‘If I Get Corona, I Get Corona’: Social Distancing Messaging Not Gaining Traction In Large Swaths Of Population
Despite repeated warnings from scientists, public health experts and government officials about the importance of social distancing, many Americans are still going about their daily lives. Meanwhile, many who are keeping themselves inside wonder "how long this will all last?" The answer? No one really knows.
Meet The Americans Still Going Out And Gathering In Large Groups
As people in San Francisco shelter in place and New York City was warned to prepare for a similar measure, some 40 people met in New Mexico for an Alcoholics Anonymous meeting on Wednesday amid White House pleas to avoid groups as the country battles coronavirus. Officials are telling Americans they must practice social distancing and avoid groups of more than 10 people to slow the spread of the pandemic. But in many places, especially outside large centers, people are defying the message. Among the reasons: The urgency has been slow to become apparent; they do not believe in the steps; or their livelihoods depend on ignoring the guidance. (Hay and Resnick-Ault, 3/18)
The Washington Post:
Miami Spring Breakers Say Coronavirus Hasn’t Stopped Them From Partying
Not even a pandemic could prevent Brady Sluder from partying in Miami for spring break. An Ohio native, Sluder had been planning the getaway for about three months, according to Reuters, when Florida Gov. Ron DeSantis (R) ordered all the state’s bars and nightclubs to shut down for 30 days to reduce the spread of the novel coronavirus. It unfolded as the Centers for Disease Control and Prevention urged a nationwide halt to gatherings of more than 50 people for the next eight weeks. (Bella, 3/19)
The Washington Post:
Social Distancing Conflicts With Human Evolution As A Social Species
Consider the wild tiger. It consorts with fellow tigers only to mate or, if female, to briefly raise cubs. Otherwise, the tiger roams solo. Tigers are great at social distancing. We are not tigers. Amid a novel coronavirus pandemic, some of us have defied public health officials’ exhortations and headed to bars to be with other members of our species. More of us have stared into the weeks to come and wondered how we will cope without basketball games, book groups, worship services, yoga classes and dinners with friends. (Brulliard, 3/17)
The Wall Street Journal:
America’s New Coronavirus Strategy Stresses Social Distancing Over Broad Testing
The Trump administration plans to emphasize social distancing as the primary method to contain the new coronavirus, a shift away from its recent focus on widespread testing as a containment tool. Top White House officials have recently started saying testing will prioritize seniors aged 65 and older, front-line health care workers and patients hospitalized with symptoms amid a dwindling national supply of testing chemicals and ingredients. State health departments in Utah and Minnesota have said they must limit who gets tested, and a senior Trump administration official said most people will face a long wait for testing if they aren’t in the prioritized categories. (Armour, 3/19)
Kaiser Health News:
Take A Deep Breath: Making Risk-Based Decisions In The Coronavirus Era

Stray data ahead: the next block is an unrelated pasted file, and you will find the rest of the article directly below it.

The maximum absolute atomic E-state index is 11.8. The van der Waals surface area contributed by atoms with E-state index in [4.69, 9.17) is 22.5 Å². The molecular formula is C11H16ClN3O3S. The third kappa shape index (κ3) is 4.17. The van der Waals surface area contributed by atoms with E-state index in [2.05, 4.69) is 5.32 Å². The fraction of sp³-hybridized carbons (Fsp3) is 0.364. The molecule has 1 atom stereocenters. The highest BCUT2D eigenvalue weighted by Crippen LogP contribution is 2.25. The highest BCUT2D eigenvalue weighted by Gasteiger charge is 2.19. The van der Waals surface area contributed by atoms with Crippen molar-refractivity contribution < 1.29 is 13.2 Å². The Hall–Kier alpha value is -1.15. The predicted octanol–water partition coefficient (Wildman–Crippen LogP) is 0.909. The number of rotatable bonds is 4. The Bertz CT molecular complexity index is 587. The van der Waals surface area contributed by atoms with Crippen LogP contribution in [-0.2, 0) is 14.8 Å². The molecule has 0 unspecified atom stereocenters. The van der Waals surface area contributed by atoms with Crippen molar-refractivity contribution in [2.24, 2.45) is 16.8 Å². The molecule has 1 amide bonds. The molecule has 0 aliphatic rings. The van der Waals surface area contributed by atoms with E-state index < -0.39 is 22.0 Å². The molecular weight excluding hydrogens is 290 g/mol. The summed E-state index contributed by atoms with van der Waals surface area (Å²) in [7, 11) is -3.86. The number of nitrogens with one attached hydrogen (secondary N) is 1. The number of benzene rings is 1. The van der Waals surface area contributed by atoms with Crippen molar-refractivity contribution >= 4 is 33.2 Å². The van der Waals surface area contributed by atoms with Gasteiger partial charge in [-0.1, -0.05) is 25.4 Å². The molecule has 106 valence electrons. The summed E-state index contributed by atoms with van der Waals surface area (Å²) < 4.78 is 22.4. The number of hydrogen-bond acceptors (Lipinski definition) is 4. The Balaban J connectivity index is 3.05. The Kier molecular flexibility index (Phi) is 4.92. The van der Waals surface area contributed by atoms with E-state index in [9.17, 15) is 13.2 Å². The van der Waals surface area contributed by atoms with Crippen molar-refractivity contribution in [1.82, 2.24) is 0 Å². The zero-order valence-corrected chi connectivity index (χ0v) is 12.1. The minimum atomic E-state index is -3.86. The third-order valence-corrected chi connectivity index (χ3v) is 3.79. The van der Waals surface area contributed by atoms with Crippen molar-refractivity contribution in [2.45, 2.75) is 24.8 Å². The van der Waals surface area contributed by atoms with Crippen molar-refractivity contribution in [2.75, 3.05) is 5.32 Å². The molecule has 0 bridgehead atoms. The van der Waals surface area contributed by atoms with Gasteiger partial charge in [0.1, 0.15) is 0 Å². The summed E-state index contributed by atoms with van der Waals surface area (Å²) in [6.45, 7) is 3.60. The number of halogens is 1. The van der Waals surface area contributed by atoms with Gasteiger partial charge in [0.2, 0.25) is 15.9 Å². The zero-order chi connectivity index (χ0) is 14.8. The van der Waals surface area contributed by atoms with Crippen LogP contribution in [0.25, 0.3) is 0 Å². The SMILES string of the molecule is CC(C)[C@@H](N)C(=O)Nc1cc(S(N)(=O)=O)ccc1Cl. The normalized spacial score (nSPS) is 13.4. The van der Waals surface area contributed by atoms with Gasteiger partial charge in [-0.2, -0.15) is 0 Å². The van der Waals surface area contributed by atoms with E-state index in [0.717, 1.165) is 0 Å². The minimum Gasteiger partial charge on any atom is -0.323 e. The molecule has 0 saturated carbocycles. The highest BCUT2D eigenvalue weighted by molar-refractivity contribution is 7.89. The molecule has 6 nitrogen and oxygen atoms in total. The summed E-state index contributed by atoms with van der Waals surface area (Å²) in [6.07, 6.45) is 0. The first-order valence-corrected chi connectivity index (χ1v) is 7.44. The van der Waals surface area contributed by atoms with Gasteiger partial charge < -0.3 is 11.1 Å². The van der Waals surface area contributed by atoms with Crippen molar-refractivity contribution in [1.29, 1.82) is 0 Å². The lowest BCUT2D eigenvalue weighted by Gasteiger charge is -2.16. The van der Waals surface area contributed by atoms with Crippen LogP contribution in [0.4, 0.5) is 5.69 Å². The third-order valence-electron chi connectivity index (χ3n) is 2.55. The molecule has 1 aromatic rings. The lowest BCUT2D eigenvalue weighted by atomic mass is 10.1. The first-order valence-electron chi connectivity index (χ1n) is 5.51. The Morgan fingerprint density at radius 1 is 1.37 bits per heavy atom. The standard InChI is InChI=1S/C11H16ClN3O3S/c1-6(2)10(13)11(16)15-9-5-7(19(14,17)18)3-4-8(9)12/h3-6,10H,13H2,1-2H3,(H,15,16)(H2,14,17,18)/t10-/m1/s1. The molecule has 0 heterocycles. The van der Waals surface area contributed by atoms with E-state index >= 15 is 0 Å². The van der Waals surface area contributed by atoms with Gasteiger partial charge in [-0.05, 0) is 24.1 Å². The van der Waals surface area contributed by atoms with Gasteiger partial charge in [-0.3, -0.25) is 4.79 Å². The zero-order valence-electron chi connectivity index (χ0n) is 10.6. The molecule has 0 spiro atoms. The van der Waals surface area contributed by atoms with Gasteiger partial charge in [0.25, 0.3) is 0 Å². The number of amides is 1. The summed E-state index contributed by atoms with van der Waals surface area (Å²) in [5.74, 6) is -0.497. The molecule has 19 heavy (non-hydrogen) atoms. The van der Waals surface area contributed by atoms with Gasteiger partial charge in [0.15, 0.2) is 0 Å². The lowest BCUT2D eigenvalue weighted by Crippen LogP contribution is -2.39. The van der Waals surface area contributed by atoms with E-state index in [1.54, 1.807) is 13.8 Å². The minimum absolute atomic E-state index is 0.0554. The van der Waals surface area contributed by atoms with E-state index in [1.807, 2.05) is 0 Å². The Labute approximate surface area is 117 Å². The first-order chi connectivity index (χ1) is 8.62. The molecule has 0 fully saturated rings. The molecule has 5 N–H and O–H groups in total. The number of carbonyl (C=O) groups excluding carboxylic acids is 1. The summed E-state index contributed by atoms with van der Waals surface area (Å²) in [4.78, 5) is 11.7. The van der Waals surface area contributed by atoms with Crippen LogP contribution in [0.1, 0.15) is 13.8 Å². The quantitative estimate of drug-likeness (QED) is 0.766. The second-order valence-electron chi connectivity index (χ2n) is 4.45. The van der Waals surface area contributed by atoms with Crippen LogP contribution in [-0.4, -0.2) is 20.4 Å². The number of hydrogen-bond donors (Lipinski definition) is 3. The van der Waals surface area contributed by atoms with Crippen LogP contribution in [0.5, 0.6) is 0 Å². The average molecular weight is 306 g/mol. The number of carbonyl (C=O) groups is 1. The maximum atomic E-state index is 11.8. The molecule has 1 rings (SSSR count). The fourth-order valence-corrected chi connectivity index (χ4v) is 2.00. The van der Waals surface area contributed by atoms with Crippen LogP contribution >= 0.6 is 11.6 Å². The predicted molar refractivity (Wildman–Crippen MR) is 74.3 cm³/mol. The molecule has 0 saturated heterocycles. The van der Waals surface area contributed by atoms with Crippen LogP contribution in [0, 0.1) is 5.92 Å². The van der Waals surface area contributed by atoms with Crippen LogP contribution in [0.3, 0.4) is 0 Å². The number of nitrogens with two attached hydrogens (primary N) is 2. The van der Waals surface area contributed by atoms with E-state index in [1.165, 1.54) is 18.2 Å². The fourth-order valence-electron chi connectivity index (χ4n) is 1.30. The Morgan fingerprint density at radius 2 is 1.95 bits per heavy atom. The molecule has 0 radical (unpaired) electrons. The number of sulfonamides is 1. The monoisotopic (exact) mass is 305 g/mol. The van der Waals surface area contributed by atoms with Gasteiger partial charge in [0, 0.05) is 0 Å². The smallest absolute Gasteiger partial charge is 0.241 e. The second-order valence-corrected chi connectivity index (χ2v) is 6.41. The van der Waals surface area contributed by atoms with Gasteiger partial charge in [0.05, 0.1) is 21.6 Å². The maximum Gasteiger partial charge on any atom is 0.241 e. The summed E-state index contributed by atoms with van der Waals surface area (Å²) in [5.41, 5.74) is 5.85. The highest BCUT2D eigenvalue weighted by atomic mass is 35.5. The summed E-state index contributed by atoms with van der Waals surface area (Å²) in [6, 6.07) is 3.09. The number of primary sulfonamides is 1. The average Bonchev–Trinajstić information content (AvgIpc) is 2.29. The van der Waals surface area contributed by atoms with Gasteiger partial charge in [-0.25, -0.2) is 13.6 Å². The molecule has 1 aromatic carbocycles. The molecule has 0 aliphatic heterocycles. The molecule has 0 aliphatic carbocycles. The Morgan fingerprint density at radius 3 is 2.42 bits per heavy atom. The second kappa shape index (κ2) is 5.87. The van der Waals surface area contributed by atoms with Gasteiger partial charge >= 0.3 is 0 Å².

Just last week, it seemed OK to have lunch out or maybe meet up with friends for a game of pickup soccer. Now, in the fast-moving world of the coronavirus response, that’s no longer the case. More and better social distancing is required. But what’s still acceptable? We reached out to public health experts, who, admittedly, vary in their recommendations. But their main message remains: The better individuals are now at social distancing to slow transmission of the virus, the better off we’ll all be eventually. (Appleby, 3/18)
The New York Times:
Which Country Has Flattened The Curve For The Coronavirus?
Just a few weeks ago, China was overwhelmed by the coronavirus pandemic that began in Wuhan. Since then, it has drastically reduced the number of new cases, what is known as flattening the curve. (Lai and Collins, 3/19)
The Associated Press:
How Long Will Americans Be Fighting The Coronavirus?
How long will this last? Scientists say there isn’t a simple answer. “In many ways, this situation is unprecedented – we’re trying to take some actions to curb the spread and timing of this pandemic,” said Stephen Morse, a disease researcher at Columbia University in New York. Yes, there have been past disease outbreaks that scientists can draw some lessons from but, in those cases, the disease was largely allowed to run its course. “So those models don’t precisely apply,” Morse said. (Larson and Smith, 3/19)
US Coronavirus: Government Is Preparing For Pandemic That Could Last Up To 18 Months And 'Include Multiple Waves Of Illness'
Nearly two months since the first US coronavirus case, the federal government is now preparing for a pandemic that could last up to 18 months or longer and "include multiple waves of illness," a report obtained by CNN shows. Hospitals have already sounded the alarm on quickly vanishing supplies as the outbreak in the US shows no signs of slowing -- in just 24 hours, cases soared by more than 40%. (Maxouris, 3/19)
Officials Preparing Public For Long-Term Disruption
Political leaders around the country are beginning to warn their constituents that the major disruptions to their everyday lives caused by the spreading coronavirus will last far beyond the temporary shutdowns that are so far in place. The states and cities that have ordered schools and businesses closed have set two- or three-week limits, in hopes of stemming the spread of the virus. But public officials are increasingly warning that the closures are likely to last far longer. (Wilson, 3/18)